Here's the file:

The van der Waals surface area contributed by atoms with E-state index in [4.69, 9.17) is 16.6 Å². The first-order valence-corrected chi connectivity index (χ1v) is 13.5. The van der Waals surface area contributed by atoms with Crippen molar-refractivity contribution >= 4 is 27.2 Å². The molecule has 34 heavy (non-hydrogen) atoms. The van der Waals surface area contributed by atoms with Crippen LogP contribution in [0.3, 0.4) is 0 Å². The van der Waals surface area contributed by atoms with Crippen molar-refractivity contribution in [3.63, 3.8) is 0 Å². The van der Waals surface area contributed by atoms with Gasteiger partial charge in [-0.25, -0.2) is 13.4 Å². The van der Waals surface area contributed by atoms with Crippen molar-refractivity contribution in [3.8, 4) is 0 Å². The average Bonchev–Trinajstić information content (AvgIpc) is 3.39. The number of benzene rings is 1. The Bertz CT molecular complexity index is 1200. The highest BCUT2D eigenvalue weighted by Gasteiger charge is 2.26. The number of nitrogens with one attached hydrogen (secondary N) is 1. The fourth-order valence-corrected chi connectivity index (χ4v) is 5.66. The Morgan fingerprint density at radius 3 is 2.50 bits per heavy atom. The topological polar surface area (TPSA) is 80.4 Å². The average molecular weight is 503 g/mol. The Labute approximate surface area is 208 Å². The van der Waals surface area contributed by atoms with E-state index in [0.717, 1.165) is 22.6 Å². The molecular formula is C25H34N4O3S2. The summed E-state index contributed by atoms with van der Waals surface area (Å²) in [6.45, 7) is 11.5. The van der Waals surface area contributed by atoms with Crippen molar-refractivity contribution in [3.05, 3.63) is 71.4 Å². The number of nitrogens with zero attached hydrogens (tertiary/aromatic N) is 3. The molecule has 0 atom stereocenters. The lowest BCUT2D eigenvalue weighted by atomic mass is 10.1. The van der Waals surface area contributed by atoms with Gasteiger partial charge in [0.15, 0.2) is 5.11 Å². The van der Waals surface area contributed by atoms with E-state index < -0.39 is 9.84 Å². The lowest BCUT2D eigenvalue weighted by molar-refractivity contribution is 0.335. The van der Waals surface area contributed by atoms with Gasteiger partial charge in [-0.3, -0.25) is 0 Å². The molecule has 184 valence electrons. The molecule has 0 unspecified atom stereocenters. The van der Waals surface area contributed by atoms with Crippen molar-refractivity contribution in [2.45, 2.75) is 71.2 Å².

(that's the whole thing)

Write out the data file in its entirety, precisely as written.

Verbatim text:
The van der Waals surface area contributed by atoms with E-state index in [4.69, 9.17) is 16.6 Å². The first-order valence-corrected chi connectivity index (χ1v) is 13.5. The van der Waals surface area contributed by atoms with Crippen molar-refractivity contribution >= 4 is 27.2 Å². The molecule has 34 heavy (non-hydrogen) atoms. The van der Waals surface area contributed by atoms with Crippen LogP contribution in [0.3, 0.4) is 0 Å². The van der Waals surface area contributed by atoms with Crippen molar-refractivity contribution in [3.63, 3.8) is 0 Å². The van der Waals surface area contributed by atoms with Gasteiger partial charge in [-0.25, -0.2) is 13.4 Å². The van der Waals surface area contributed by atoms with Crippen molar-refractivity contribution in [3.8, 4) is 0 Å². The average Bonchev–Trinajstić information content (AvgIpc) is 3.39. The number of benzene rings is 1. The Bertz CT molecular complexity index is 1200. The highest BCUT2D eigenvalue weighted by Gasteiger charge is 2.26. The number of nitrogens with one attached hydrogen (secondary N) is 1. The fourth-order valence-corrected chi connectivity index (χ4v) is 5.66. The Morgan fingerprint density at radius 3 is 2.50 bits per heavy atom. The topological polar surface area (TPSA) is 80.4 Å². The average molecular weight is 503 g/mol. The Labute approximate surface area is 208 Å². The van der Waals surface area contributed by atoms with E-state index in [0.717, 1.165) is 22.6 Å². The molecular formula is C25H34N4O3S2. The summed E-state index contributed by atoms with van der Waals surface area (Å²) in [6.45, 7) is 11.5. The van der Waals surface area contributed by atoms with Crippen molar-refractivity contribution in [3.05, 3.63) is 71.4 Å². The number of nitrogens with zero attached hydrogens (tertiary/aromatic N) is 3. The molecule has 0 atom stereocenters. The lowest BCUT2D eigenvalue weighted by atomic mass is 10.1. The van der Waals surface area contributed by atoms with Gasteiger partial charge in [0.15, 0.2) is 5.11 Å². The van der Waals surface area contributed by atoms with E-state index < -0.39 is 9.84 Å². The lowest BCUT2D eigenvalue weighted by molar-refractivity contribution is 0.335. The van der Waals surface area contributed by atoms with Gasteiger partial charge in [-0.3, -0.25) is 0 Å². The molecule has 184 valence electrons. The molecule has 0 unspecified atom stereocenters. The van der Waals surface area contributed by atoms with Crippen molar-refractivity contribution in [2.45, 2.75) is 71.2 Å².